New ESPN MLB Television Rights Deal Looks to End Local Blackouts of Games

KANSAS CITY, MO - AUGUST 29:  Prince Fielder #28 of the Detroit Tigers and Mike Moustakas #8 of the Kansas City Royals laugh after colliding on a play at first base during the 6th inning of the game at Kauffman Stadium on August 29, 2012 in Kansas City, Missouri.  (Photo by Jamie Squire/Getty Images)
Jamie Squire/Getty Images
Dan IrwinCorrespondent IIAugust 30, 2012

For Major League Baseball fans without cable who enjoy watching the or WatchESPN platforms, dealing with a local blackout makes you just want to pull your hair out.

But as of 2014, this may be a thing of the past, according to an Associated Press report. A newly announced, record-setting deal by Major League Baseball and ESPN will grant the television network giant the ability to show its Monday and Wednesday night telecasts on its television and Internet platforms without the current local blackout restrictions.

In the $5.6 billion deal, according to the Biz of Baseball, the Sunday Night Baseball franchise will reportedly continue as the exclusive presentation of one Sunday night game per week, as well as increase the number of "coexists," meaning games that are offered in a particular market by the original rights holder will not black out the national ESPN broadcast in those cities.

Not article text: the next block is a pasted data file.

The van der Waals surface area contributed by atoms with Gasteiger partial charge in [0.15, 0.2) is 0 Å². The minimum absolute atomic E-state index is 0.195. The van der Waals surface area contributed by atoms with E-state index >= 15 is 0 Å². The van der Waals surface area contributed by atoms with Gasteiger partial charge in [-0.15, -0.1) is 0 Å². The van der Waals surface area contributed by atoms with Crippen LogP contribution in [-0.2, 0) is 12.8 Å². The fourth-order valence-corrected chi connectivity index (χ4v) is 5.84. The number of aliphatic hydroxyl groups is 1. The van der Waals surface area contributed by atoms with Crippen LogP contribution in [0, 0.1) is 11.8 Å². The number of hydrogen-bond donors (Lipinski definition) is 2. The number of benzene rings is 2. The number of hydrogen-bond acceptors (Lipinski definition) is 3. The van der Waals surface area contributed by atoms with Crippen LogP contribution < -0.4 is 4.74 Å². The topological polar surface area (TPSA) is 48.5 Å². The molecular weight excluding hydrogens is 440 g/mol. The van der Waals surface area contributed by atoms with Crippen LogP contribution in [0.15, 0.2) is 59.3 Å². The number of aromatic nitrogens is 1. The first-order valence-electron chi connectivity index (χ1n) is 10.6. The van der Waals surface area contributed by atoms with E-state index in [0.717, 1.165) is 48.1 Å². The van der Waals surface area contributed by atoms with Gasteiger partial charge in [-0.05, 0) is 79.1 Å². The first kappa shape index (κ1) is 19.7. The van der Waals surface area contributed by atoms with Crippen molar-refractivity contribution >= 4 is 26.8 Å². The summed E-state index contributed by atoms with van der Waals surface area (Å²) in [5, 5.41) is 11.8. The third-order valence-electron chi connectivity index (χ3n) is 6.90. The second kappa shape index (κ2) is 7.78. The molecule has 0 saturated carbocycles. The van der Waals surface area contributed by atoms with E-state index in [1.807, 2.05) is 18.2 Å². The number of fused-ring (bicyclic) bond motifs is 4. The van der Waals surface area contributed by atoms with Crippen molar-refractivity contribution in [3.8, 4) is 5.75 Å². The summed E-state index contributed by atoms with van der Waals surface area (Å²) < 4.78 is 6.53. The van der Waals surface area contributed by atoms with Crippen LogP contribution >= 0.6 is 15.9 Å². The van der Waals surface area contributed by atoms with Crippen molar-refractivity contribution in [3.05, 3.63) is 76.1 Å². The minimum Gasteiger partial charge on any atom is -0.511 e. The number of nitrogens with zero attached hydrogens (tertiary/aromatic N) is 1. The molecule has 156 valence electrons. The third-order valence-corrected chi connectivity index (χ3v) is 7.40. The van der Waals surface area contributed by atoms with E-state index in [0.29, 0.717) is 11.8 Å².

"I think this deal is very fair," MLB Commissioner Bud Selig said in the AP report. "Given the number of games that we have, we certainly don't want to hurt any local rights holders. I don't think we have here at all. The clubs, on balance, are all going to be remarkably better off."

And speaking of fair, another part of this contract is the promise to show every single MLB team at least once in a live telecast during the season, according to the report, addressing some of the heat ESPN has taken in recent years from fans nationwide for showing too many Red Sox-Yankees games.

"We want to have a balance to maximize the teams that are most popular and drive the most ratings, but we also want to work with baseball to feature every team and help grow the game," ESPN President John Skipper told the AP.

On top of the exposure, says the Biz of Baseball report, each team's share from the $5.6 billion figure will be an equal $23.33 million a season as of 2014 and on, up from the current $10.2 million figure.

Elimination of blackouts, greater widespread exposure and more equal money for all teams—this is a deal that everyone from executives to players to fans can all agree on.

It's just a huge win for all involved.

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